The legend of the Beijing courtesan Sai Jinhua
Sai Jinhua, a courtesan in the late Qing Dynasty (1644-1912), was a sensation.
She toured Europe and socialized with celebrities as the wife of a Chinese minister.
She is said to have been fluent in German, English and French. She often went out dressed as a man and considered men her brothers. She married three times, but returned to prostitution after each husband’s death.
She saved many lives after the Eight-Power Allied Forces took the capital Beijing.
Nobody knows for sure Sai’s original name and family. It is said that she was sold to a brothel in Suzhou, Jiangsu Province at 14, and took the name of Fu Caiyun (colorful cloud).
The smart and pretty girl quickly gain great popularity and met a man who changed her life.
Hong Jun, the top scholar at the time, was deeply attracted by the girl. He took her as his second concubine in 1887, and changed her name into Hong Mengluan.
When Hong was appointed as the Chinese ambassador to Russia, Germany, Austro-Hungary, Sai accompanied him.
After Hong died in 1893, Sai opened her own high-end brothel in Shanghai. Trading on his name, Sai and her brothel became a sensation.
It is said her clients included celebrities like diplomat and politician Li Hongzhang.
In 1898, Sai moved to Tianjin and later Beijing. She changed her name as “Sai Jinhua” (excellent golden flower), and named her girls “Jinhua Ban” (golden flower team). Officials and royals were clients.
Sai would have been queen of prostitutes in Beijing if not for the Boxer Rebellion.
Triggered by the Boxer Rebellion, the Eight-Power Allied Forces invaded Beijing in 1990. After killing, looting and burning, the eight powers divided the capital. Sai’s brothel was under German administration.
It is said that when a group of German soldiers visited the brothel, they were surprised a Chinese prostitute spoke fluent German.
Probably because of her fluent German and social skills, Sai developed a good relationship with German commander Alfred Graf Von Waldersee.
She helped buy food for the German troops and hooked up Chinese prostitutes with German officers.
During her relationship with Waldersee, she persuaded him to spare innocent Beijing residents.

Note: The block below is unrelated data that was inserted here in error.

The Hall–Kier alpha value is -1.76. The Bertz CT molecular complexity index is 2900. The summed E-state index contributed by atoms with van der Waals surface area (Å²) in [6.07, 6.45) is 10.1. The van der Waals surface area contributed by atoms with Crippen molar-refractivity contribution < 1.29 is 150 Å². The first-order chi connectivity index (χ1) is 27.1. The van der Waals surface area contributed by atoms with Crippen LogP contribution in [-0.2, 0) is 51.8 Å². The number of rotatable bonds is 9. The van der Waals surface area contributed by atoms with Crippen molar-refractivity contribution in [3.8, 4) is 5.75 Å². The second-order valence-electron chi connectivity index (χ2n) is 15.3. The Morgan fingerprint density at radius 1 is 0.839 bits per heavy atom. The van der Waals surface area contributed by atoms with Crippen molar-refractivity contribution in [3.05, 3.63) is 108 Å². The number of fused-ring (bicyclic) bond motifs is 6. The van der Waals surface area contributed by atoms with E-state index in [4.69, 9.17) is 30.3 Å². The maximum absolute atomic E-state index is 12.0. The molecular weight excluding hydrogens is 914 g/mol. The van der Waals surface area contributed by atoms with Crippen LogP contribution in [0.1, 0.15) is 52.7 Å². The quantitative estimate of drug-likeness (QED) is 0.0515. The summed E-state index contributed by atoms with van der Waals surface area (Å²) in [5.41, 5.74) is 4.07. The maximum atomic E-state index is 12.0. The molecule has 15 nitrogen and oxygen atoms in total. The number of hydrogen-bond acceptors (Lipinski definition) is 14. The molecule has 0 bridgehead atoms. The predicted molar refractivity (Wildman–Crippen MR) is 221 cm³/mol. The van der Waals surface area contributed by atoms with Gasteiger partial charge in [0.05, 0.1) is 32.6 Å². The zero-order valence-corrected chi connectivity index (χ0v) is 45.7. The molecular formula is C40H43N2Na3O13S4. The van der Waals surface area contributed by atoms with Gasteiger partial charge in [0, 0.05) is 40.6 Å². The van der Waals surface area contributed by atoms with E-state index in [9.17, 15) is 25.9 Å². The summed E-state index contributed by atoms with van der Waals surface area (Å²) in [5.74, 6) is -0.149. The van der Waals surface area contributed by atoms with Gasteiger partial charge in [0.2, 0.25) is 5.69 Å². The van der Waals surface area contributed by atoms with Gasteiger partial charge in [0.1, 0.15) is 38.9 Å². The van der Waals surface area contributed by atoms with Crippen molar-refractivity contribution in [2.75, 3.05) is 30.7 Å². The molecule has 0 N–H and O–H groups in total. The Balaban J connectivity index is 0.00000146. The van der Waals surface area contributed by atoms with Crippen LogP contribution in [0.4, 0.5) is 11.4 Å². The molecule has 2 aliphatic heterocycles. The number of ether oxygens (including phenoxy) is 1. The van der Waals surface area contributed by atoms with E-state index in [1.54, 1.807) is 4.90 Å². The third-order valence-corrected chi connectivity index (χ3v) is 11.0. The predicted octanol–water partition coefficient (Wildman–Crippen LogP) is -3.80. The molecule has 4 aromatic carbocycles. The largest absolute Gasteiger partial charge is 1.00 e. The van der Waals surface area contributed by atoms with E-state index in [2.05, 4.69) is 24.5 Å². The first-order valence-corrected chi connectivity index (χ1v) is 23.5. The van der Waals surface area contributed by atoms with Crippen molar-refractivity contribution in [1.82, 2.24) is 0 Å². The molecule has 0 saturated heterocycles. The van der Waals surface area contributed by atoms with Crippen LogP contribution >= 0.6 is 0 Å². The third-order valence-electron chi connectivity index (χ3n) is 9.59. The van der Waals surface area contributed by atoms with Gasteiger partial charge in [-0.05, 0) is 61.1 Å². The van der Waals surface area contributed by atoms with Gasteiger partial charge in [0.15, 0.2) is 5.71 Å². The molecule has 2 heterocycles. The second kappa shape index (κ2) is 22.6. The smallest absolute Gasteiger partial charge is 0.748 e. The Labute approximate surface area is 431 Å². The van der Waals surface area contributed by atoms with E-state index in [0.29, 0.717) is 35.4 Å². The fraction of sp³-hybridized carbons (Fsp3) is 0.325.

Her story of saving the people and the nation was widely spread.
At 28, Sai was invited to the unveiling ceremony of a memorial archway where she met famous Chinese scholar Gu Hongming. Gu told her that she performed meritorious service for the nation, for which god would bless her.
Yet, god didn’t.
The only reward Sai got was temporary good business after her good deeds. She was prisoned after a girl of the Golden Flower Team committed suicide, unwilling to be a prostitute.
Although she later tried to start her business all over again in Shanghai and Beijing, her best days were gone.
Sai married Cao Ruizhong, the general inspector of the Shanghai-Nanjing Railway, when she was in Shanghai. After Cao died, Sai moved to Beijing with Wei Sili, a high-ranking official in the Kuomintang government in Nanjing. But he also died soon.
Sai, losing her looks, could only live in a slum with her nanny.
But as she was living a quiet life, Sai was pushed into the spotlight again in the early 1930s when the whole nation was angry about the government’s non-resistance policy against the Japanese invasion.
Her story was published in various papers, and her shack was visited from time to time. The legendary woman passed away peacefully before a play of her life premiered in 1936.
There have been doubts about whether a prostitute could have had such big influence on the German commander, as the story is recorded in non official documents.
Yet, in the 1980s, scholars did find details in a German soldier’s diary that Waldersee and Sai were in close contact at the time.